The 90s were a time of unbridled optimism. Fukuyama was so certain of the victory of Western liberal democracy that he excitedly declared that were witnessing the ‘End of History’, leaving us all to sit back smugly on our laurels, put our enlightened feet up and carry on reading the Guardian in the knowledge that all would be well. Society decided that we were living in a post-feminist world – (we’re so equal now, why do we need all those silly old ideals?) and we could concentrate on the important things like consumerism and working and not questioning the logic of endless growth through the magic of the free market. Times were good.
Growing up in this time, it never occurred to me to question the idea that progress was a linear concept with a beginning, a middle and an end. The beginning had surely been the horror of two world wars in quick succession, the middle the ensuing post-war consensus, and we could now see the end in sight – equality for all. I gradually started to have doubts however as the 90s progressed into the No Man’s Land of the Noughties (what a stupid name for a decade if ever there was one) and I struggled to square what I was seeing around me with the idea that feminism was no longer necessary. I started to see changes happening that didn’t fit into the idea that men and women were equal and got the unnerving feeling that perhaps things were actually moving backwards. Toy shops became segregated into pink and blue zones (seemingly to ensure that no boy would ever endure the humiliation of mistakenly buying a cooker) and burlesque made stripping acceptable to the middle classes. Taking your clothes off on stage became the norm for women, and Madonna suddenly seemed like a modestly dressed wallflower in comparison to the likes of Miley Cyrus and Lady Gaga. Thanks to the internet, porn began to infiltrate society in a way never seen before and suddenly young women everywhere began to remove their pubic hair en masse. But, the mantra went, this was progress. Naked women were empowering, suck it up.
And then in 2016 things started to get serious. Brexit happened, followed by the shock of Trump. I had assumed ever closer cooperation and integration were inevitable parts of the future of Western democracy, which proves how much I knew. Brexit is nothing if not a huge Up Yours to an establishment which has overseen the biggest rise of socioeconomic inequality this country has ever experienced. When people can see others with more than them, they look for someone to blame. This time it’s immigrants, but we’ve already seen the demonisation of the disabled,the sick and the poor. Recent political events are unnerving and represent a backlash against many of the apparent gains of Western liberalism as it has clearly failed to deliver the economic and social equality it promised. People are beginning to realise that Neoliberalism is a con and I suspect we have yet to see the worst of the social and political turmoil that will follow.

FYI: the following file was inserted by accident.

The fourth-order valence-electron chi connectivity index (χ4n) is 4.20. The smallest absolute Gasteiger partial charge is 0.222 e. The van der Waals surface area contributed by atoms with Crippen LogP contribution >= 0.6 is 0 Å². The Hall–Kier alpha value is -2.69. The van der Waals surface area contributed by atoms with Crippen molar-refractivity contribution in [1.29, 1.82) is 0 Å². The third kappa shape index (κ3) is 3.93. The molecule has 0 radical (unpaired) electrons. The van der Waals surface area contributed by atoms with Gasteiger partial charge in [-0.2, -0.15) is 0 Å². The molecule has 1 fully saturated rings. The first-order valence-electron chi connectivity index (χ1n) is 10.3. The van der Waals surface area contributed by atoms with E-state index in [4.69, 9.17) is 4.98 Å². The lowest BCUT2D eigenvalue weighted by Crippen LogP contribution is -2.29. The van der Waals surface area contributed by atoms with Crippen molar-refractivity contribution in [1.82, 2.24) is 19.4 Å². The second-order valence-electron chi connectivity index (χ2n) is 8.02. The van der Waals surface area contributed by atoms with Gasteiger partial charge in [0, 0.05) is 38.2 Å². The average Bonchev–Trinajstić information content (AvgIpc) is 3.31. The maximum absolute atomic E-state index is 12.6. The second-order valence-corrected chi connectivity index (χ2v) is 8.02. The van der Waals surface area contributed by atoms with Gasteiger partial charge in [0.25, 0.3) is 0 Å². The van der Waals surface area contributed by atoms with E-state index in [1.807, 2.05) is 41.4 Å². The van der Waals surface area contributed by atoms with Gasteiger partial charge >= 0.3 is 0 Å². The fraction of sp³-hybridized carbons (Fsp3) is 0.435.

I began to think about the words of Beatrix Campbell, whom I had seen speak at a women’s conference a few years ago, and how she had warned us that history was not in fact an endless march towards greater and greater equality, but rather that the gains made after the second world war were but an altruistic blip in the history of mankind and that it would soon be back to business as usual. I was shocked and saddened at the time, but recent events seem to be proving her right. As soon as Trump assumed office, he began his assault on women’s reproductive rights and suddenly something that women in the West had started to take for granted showed itself to be a right that could be given and taken away. The images of those men around that table, smiling as they exercised their powers to shape women’s lives, sickened me.
Then Russia did something so unbelievable that to maintain my 90s optimism became impossible. The Russian Parliament voted to decriminalise some aspects of domestic abuse – beating your wife and children is now only considered a civil matter and only punishable by a fine (rather than 2 years in prison). A move made even more infuriating when you take into account that 87% of Russian politicians are male.
And this is where I can’t help thinking feminism has gone wrong. Men are still indubitably ruling the world. Yes, we might have a female Prime Minister in the UK, but the number of female MPS remains pitifully low at just 191 of 650. It seems fine to insist on quotas as an essential part of gender equality in developing countries, but attempts to introduce them in the UK have never gone down well. The argument against them seems bizarre to me with people insisting that ‘It wouldn’t be fair’ and that ‘Women should get there on their own merit’ which if you look at it the other way round, implies that the reason they’re not there are the moment is because they’re not good enough, rather than due to the obvious sexism within politics and the wider world. The problem is that until we have genuine equality in the public sphere, women are reliant on men to protect and enforce their rights and I’m not sure I trust them to do so any more.